February 11, 1967, Army SP4 Marcus D. White from Berea died in the Vietnam War.

February 11, 1968, Army SP4 Given W. Bradley from Paducah died in the Vietnam War.

February 11, 1968, Navy PO3 Stephan L. Bechtel from Harrodsburg died in the Vietnam War.

February 11, 1969, Army SP4 Kirk A. Woolley from Louisville died in the Vietnam War.

February 11, 1971, Lt. Gov. Wendell Ford told the Sierra Club that he would enforce the 1966 federal strip mining law if elected governor.  He then indirectly accused Governor Nunn of strip-mining violations.

February 11, 1979, Trooper Clinton Eugene “Clint” Cunningham, Kentucky State Police, died in a Franklin County ambush.  He was shot in the back while investigating a false report of a burglary at a grocery store.

February 11, 1984, Kentucky’s Sam Bowie and Auburn’s Charles Barkley battled for position at Rupp Arena.  #6 UK won 84-64 even though 7-foot-1 Bowie scored only eight points while 6-foot-6 Barkley scored 18 for the #16 Tigers.

February 11, 1988, UK History Professor Mark Summers balanced an antique chair atop his head as he pedaled home near the UK campus.  “I purchased the chair at a downtown antique dealer,” Summers said, “and this was the only way I had to get it home.”

February 11, 1989, Kenny Walker won the NBA Slam Dunk Contest competing three days after his father’s death.

February 11, 1993, the James M. Lloyd House, a historic home located in Mount Washington, was placed on the U.S. National Register of Historic Places.

Feb 11 500px Lloyd house
By Jennifer Mansfield-Jones

February 11, 1995, Cigar returns to graded competition in the Donn Handicap (GI) at the classic distance of 1 1/8M.  This was Cigar’s 4th win on his 16 win streak and Holy Bull’s last race.

February 11, 1996, the Lexington Herald-Leader spotlighted Governor P. Patton’s son.  After a successful information technology career in the private sector, Chris Patton ushered Kentucky government into the computer age.  He received $1.00 a year for his services.

February 11, 2000, Kentucky tobacco farmers tell the world they are taking their fight directly to the White House after facing record quota cuts, slow sales of a drought-stricken crop, and the threat of contract farming.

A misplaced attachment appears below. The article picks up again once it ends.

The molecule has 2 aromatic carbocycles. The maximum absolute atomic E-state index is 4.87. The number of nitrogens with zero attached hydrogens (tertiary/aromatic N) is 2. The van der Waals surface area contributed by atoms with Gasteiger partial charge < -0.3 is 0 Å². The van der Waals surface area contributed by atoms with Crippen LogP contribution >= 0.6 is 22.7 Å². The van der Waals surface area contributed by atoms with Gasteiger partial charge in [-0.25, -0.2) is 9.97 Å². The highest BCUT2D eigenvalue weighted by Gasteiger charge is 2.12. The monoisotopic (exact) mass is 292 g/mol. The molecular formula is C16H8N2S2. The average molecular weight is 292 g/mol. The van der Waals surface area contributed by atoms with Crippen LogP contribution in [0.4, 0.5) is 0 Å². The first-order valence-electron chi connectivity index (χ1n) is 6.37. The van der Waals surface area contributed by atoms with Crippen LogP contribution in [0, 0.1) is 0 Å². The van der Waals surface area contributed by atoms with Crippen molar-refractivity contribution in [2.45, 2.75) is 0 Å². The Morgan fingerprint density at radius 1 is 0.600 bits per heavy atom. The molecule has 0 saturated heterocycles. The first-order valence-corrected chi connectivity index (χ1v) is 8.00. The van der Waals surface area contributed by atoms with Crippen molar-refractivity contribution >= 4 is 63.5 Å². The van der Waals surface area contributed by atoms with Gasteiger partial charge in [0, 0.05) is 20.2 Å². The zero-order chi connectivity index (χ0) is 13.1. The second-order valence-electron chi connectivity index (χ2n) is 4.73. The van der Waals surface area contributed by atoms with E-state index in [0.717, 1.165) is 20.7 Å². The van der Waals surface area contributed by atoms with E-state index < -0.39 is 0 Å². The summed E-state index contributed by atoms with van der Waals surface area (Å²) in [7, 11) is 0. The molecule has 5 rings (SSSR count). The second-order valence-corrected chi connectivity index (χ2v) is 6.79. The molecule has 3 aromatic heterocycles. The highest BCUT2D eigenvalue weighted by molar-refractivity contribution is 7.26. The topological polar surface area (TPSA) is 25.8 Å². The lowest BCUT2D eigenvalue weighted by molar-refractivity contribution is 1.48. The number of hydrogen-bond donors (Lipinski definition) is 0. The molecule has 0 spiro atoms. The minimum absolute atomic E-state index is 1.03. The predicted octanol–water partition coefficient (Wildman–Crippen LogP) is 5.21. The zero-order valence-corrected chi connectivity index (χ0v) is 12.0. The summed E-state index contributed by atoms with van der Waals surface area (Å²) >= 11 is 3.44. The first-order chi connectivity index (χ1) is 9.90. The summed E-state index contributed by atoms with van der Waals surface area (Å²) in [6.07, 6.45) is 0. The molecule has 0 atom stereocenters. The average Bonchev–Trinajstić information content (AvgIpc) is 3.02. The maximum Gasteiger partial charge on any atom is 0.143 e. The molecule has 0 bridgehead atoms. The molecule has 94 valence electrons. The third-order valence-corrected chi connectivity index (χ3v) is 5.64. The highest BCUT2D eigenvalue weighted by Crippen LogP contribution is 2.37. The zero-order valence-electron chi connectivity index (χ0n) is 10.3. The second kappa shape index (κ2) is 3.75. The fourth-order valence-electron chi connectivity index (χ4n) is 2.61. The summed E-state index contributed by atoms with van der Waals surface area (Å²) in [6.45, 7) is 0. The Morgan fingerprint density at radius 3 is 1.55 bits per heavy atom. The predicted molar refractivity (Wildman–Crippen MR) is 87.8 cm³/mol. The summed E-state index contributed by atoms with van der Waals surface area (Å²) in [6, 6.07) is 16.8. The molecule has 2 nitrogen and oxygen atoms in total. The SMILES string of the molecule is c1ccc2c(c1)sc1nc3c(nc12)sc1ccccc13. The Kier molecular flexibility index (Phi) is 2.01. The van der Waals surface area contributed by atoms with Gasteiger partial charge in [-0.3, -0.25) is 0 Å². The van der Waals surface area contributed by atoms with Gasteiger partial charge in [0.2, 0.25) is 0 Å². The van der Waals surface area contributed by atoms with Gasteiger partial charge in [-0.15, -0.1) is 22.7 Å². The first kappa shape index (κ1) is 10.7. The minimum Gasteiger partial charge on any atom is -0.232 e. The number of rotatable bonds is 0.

February 11, 2006, Maysville native and Tennessee Volunteer Christopher Franklin “Chris” Lofton made a school-record nine three-point shots en route to a career-high 33 points in an 83–78 win over Georgia.

February 11, 2010, Army SGT 1st Class Matthew S. Sluss-Tiller, 35, of Catlettsburg, died in Pakistan, fighting in Operation Enduring Freedom.

February 11, 2010, Kentucky became the first state to adopt Common Academic Standards (CAS).  The Kentucky Board of Education approved the substitution of the CAS in Mathematics and English/Language Arts.

February 11, 2016, newly ex-Governor Steve Beshear aggressively attacked Governor M. Bevin’s new healthcare policies, stating, “Governor Bevin will be held accountable.”

February 11, 2020, Detective James Traver Kirk, Stanton Police Department, suffered a fatal heart attack following a struggle with an armed subject.

February 11, 2020, Maysville native Charles Young received a promotion posthumously to Brigadier General by Governor A. Beshear.

February 11, 2021, Governor A. Beshear declared a state of emergency after an ice storm battered most of the Commonwealth, leaving 70,500 people without power.  He also unveiled dozens of new locations where people can “sign-up” for the vaccine.  To date, close to 500,000 people received their first dose.  Meanwhile, in D.C., the 2nd Trump impeachment trial continues.